If you’re considering teaching communication in a college or university, a bachelor’s degree won’t be enough. The Communications Liberal Arts and Sciences master’s degree from the Department of Communication Studies is a great place to start. It’s also a useful foundation for a professional communication career and can be another step down the road toward a doctorate if that’s where you’re heading.
A graduate degree in communication studies requires a 12-credit core of four courses: Introduction to Communication Studies, Quantitative Research in Communication, Qualitative Research in Communication, and Studies in Communication Theory. For the Communications Liberal Arts and Sciences option, you’ll add five more courses totaling 15 hours: Theories of Rhetoric, Rhetorical Criticism, Interpersonal Communication, Interpersonal Communication in Contexts, and your choice between Studies in Persuasion or Contemporary Rhetoric and Public Issues. You’ll need 9 hours of electives chosen from a list specified for this degree. Among the elective choices is a paid, professional internship.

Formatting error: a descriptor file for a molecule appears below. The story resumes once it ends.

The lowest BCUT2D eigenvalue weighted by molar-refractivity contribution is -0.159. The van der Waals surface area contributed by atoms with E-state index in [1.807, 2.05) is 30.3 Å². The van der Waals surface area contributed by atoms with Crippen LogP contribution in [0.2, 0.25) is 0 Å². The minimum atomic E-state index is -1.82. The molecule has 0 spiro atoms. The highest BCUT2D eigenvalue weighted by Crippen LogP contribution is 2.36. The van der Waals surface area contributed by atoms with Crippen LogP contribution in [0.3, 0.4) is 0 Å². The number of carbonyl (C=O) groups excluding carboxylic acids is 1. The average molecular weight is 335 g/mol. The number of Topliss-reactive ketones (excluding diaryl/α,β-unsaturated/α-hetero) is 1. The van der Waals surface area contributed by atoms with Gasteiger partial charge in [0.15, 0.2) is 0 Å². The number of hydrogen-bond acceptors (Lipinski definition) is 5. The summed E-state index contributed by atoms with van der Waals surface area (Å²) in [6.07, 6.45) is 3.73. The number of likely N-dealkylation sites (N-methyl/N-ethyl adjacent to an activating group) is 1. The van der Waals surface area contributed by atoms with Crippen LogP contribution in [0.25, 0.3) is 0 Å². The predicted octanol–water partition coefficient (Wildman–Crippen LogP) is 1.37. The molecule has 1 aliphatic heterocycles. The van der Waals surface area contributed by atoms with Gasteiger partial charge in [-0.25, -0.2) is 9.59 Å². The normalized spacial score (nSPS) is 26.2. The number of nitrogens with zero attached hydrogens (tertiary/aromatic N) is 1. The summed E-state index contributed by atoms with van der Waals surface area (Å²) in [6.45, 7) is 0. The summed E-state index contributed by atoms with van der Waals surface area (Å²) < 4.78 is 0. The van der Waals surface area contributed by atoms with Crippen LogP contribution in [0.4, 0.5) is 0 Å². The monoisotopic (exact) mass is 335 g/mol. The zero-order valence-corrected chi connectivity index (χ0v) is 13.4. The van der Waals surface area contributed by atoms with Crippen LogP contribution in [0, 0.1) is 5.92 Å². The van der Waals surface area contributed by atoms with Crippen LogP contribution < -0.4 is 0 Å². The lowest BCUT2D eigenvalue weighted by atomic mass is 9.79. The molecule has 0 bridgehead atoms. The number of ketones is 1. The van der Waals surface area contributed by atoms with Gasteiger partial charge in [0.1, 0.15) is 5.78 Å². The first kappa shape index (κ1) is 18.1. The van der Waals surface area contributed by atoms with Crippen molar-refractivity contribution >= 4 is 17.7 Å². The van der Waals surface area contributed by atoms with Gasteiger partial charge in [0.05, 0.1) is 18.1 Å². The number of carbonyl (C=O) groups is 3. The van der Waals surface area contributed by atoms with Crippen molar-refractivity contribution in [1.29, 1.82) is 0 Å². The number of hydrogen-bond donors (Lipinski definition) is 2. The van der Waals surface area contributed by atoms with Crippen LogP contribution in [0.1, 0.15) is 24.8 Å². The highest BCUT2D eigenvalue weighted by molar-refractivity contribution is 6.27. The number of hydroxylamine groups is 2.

At the end of it all, you’ll be required to demonstrate your competency in the field by preparing and defending a thesis or research paper or completing a series of comprehensive written and oral examinations:
· To pursue a thesis, you must enroll in THES 698, submit your approved thesis, and successfully complete an oral defense of your thesis.
· If you prefer to submit a scholarly research paper, you should enroll in RES 697, submit your approved paper, and complete both the written and oral comprehensive exams.· As an alternative, you may take comprehensive exams. This entails successfully completing a written exam and an oral defense of that exam.
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